Why are our assemblies dying?
Because members no longer get value from attending.
It's often claimed that people "want entertainment", and that's why they don't attend.
I believe that's false. It's not that people want entertainment; it's that they want Value.
Entertainment is a form of value, so it works to some extent to bring people in, but entertainment is not really what people seek in attending. They seek Value.
Those who attend regularly find some value in attending:
- a sense of doing what they're supposed to do
- a chance to criticize
- standing within the community
- they like lectures, and sitting mostly passively on a pew for two hours
- a chance to meet a boy/girl-friend
Those who don't attend regularly don't find value in attending.
If we're not offering the value that the Bible has established for attending, is it any wonder our assemblies are failing?
Most people think that Biblical value is "worship", focused upward on God.
But the truth is, the Biblical value for our assemblies is one-anothering, focused horizontally on one another.
We can worship God when we're all alone in a fishing boat on the lake. But we can't one-another when we're alone.
We can worship God when we're alone on the couch at home. But we can't one-another when we're alone.
We can worship God when we meditate silently in our pew during the Lord's Supper. But we can't one-another when we're inward-focused.
We can worship God when we're looking at our song books, or the overhead projection, or the song leader, belting out the chorus of 728B. But we can't one-another when we're essentially ignoring those around us, passively "teaching" them the exact same words they're passively "teaching" us.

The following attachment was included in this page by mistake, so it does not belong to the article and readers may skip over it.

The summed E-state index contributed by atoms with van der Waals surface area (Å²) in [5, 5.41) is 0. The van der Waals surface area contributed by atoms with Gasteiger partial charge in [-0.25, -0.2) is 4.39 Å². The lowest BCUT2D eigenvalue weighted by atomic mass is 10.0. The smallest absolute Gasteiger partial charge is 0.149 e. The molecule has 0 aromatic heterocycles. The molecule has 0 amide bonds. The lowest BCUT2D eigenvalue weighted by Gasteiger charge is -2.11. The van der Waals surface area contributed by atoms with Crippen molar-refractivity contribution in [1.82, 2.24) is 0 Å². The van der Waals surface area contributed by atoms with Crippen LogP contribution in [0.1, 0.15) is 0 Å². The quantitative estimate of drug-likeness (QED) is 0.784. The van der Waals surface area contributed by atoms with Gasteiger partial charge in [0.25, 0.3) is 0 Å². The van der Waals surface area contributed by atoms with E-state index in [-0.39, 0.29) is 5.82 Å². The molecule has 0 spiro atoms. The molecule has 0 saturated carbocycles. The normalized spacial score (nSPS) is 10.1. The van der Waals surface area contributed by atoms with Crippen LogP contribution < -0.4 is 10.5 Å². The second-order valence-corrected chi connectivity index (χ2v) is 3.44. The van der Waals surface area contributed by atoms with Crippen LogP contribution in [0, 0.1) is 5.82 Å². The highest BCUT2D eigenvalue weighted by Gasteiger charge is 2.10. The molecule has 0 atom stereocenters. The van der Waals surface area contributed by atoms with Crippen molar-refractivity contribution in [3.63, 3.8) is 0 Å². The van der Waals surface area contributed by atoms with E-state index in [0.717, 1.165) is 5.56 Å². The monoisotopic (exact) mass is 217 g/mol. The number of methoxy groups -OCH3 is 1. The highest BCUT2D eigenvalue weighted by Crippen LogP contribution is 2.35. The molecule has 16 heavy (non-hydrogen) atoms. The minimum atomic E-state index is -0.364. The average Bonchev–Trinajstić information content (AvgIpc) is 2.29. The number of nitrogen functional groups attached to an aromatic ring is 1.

And since many of us are introverts, we sneak in quietly, trying to avoid the gauntlet of hand-shakers, and we sneak out the side-door as soon as the last "Amen" is uttered, because we find no value in small-talk. Those same introverts might find value, however, in a safe place to talk to others about things that matter.
The Bible presents the value of assembling as each person encouraging and enabling each other person to do good works, and to grow spiritually. This does not mean talking about the weather for three minutes before the opening announcements.
As long as "church" is structured like a Catholic mass lite, we're not going to see Biblical results for the assembly.
Here are some one-anothering suggestions:
- Set aside a time for small groups to go around the circle telling first name and some significant thing that is currently happening in their life. Make that info publicly available on a prayer-list.
- Discover what each members' strength is, and put that strength to work some how in the assembly.
- Set up an information exchange so that needs can be matched up with skills. Sister Anna needs a broken window replaced? Brother David has the money to pay for a new window, and Brother Tom has the tools and skills and time to replace the window. David is eager to serve with his money, and Tom is eager to serve with his skills, but unless they know about Anna's need, their gifts are lying fallow and her need goes unmet.
- Rather than have a 20-minute lecture, which absolutely drives away the post-MTV generation, present God's word in a way that has value to the people. Sermons are absolutely useless to me. I do not hear a word. I am not an auditory learner. I tune out, and fall asleep. Lectures have no value whatsoever to me. And that's the main focus of most of our assemblies; it's the only service most congregations pay for. In my case, it's just throwing away money. Am I unique in that way? Or are our empty pews testimony that others find little or no value in one-sided dronings that tell us what we've known since we were three? Make your presentation interactive; get us involved. The very first Gospel sermon takes less than two minutes to read out loud, slowly, and it was followed by a Q&A. Yet we think we've improved on that by following Paul's example of preaching a kid to death (after which, he changed his methodology from talking to them to talking with them - interesting).
- Change the seating, so that instead of focusing everyone on one, everyone can focus more better on each other. How can we be one-another focused if all we see of each other is the back of each other's head?
You want your assembly to grow? Then focus on the Biblical reason for assembling: One-anothering.